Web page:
Brake time?

The new ad­min­is­tra­tion failed, af­ter all, to make good on a sin­gle se­ri­ous re­form. The seem­ingly mi­nor post­pone­ment could sug­gest a sys­temic cri­sis of de­ci­sion-mak­ing

The Ukrainian Week - - CONTENTS - An­driy Holub

On the new ad­min­is­tra­tion's fail­ure to make good on a sin­gle se­ri­ous re­form

What hap­pened on Septem­ber 12, 2019? Few will re­call the news of that day, even though nearly all the do­mes­tic press re­ported it. That Thurs­day was the day the “turbo gear” the new gov­ern­ment’s en­gine was charg­ing along in of­fi­cially broke. The un­wa­ver­ing sub­mis­sion of the Rada’s mono­lithic ma­jor­ity to the pres­i­dent and Gov­ern­ment had lasted all of 10 days. Since that day, the new ad­min­is­tra­tion has found it in­creas­ingly dif­fi­cult to get the poli­cies it wanted passed.

The first his­toric re­jec­tion was Bill #1075 “On the suc­ces­sion of Ukraine,” which pro­posed abol­ish­ing soviet reg­u­la­tions that were still valid in Ukraine, such as the Hous­ing and La­bor Codes. When the VR dis­play tally showed 214 votes in­stead of the min­i­mum of 226 needed, it laid bare a con­flict that runs deeper than merely the po­lit­i­cal in­ter­ests of dif­fer­ent groups. It now looked like the style of work of the new team was bound to fail to pro­duce re­sults, be­cause it wasn’t so much whether the propo­si­tions be­ing rafted in gov­ern­ment of­fices were good or bad, but that the team sim­ply did not know how to get the de­sired re­sults.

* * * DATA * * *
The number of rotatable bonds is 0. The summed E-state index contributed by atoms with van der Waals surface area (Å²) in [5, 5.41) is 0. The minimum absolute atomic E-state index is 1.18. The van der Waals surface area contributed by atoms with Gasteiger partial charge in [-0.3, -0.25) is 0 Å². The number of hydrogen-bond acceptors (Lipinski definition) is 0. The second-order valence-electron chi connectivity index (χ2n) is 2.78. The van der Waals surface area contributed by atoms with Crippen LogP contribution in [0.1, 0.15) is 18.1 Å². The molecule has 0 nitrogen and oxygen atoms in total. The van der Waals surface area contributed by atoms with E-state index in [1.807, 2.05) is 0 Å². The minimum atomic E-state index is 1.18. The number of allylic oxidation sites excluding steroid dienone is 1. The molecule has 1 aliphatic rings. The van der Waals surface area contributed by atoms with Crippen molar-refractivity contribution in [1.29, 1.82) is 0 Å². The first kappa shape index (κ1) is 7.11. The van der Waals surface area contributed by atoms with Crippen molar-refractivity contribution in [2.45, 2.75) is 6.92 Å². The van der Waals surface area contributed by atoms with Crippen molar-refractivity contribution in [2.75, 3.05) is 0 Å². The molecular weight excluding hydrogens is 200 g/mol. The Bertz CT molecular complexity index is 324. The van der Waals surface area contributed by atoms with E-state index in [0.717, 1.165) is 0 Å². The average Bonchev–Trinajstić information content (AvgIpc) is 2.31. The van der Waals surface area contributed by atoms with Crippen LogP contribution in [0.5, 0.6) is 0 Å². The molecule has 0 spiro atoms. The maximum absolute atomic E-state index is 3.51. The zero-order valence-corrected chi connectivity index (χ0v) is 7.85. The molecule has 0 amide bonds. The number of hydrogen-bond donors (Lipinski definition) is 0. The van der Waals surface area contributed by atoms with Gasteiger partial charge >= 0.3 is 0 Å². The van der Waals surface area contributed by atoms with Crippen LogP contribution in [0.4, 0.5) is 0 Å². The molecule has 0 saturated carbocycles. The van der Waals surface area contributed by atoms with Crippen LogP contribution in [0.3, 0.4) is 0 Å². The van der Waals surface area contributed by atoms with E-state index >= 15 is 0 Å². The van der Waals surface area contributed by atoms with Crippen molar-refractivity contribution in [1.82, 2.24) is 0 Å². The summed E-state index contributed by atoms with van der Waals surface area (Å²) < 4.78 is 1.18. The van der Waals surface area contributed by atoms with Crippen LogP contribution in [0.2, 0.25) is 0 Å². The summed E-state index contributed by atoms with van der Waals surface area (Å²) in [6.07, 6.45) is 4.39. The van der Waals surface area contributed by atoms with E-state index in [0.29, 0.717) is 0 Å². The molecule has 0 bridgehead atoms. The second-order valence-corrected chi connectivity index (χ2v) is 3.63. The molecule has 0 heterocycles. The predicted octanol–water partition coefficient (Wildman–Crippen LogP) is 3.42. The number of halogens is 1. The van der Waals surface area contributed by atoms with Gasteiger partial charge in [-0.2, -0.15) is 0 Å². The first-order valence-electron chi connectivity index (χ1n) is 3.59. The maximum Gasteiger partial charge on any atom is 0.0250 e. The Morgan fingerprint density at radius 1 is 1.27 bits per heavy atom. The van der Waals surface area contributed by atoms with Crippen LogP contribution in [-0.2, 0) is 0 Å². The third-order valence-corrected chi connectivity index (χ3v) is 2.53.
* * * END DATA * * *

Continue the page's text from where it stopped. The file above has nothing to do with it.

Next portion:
Two days ear­lier, the VR Com­mit­tee for Le­gal Pol­icy had dis­cussed Bill #1075. MPs from dif­fer­ent fac­tions and newly-ap­pointed Jus­tice Min­is­ter Denys Mal­iuska joined the de­bate, sit­ting down next to MP Rok­solana Pid­lasa (SN), the co-au­thor of the bill. Both Mal­iuska and Pid­lasa be­long to the Sluha Nar­odu co­hort whom sup­port­ers tend to re­fer to as “young tech­nocrats,” point­ing to their bent to­wards prac­ti­cal work rather than dem­a­goguery. Be­fore join­ing the Gov­ern­ment, Mal­iuska worked at BRDO, an NGO that drafted bills for the Econ­omy Min­istry in the Gro­is­man Cab­i­net and has pro­vided much of the hu­man re­source foun­da­tion for the cur­rent one. Pid­lasa also comes from the NGO com­mu­nity and was the spokesper­son for the pre­vi­ous Econ­omy Min­istry.

Across the ta­ble from them sat the com­mit­tee’s first deputy chair, Va­syl Nim­chenko, a fa­mil­iar old face in pol­i­tics at 69. Now in the newly-minted Op­po­si­tion Plat­form–Za Zhytt­tia fac­tion and a one-time jus­tice on both the Supreme and Con­sti­tu­tional Court benches, Nim­chenko took the floor and be­gan to speak at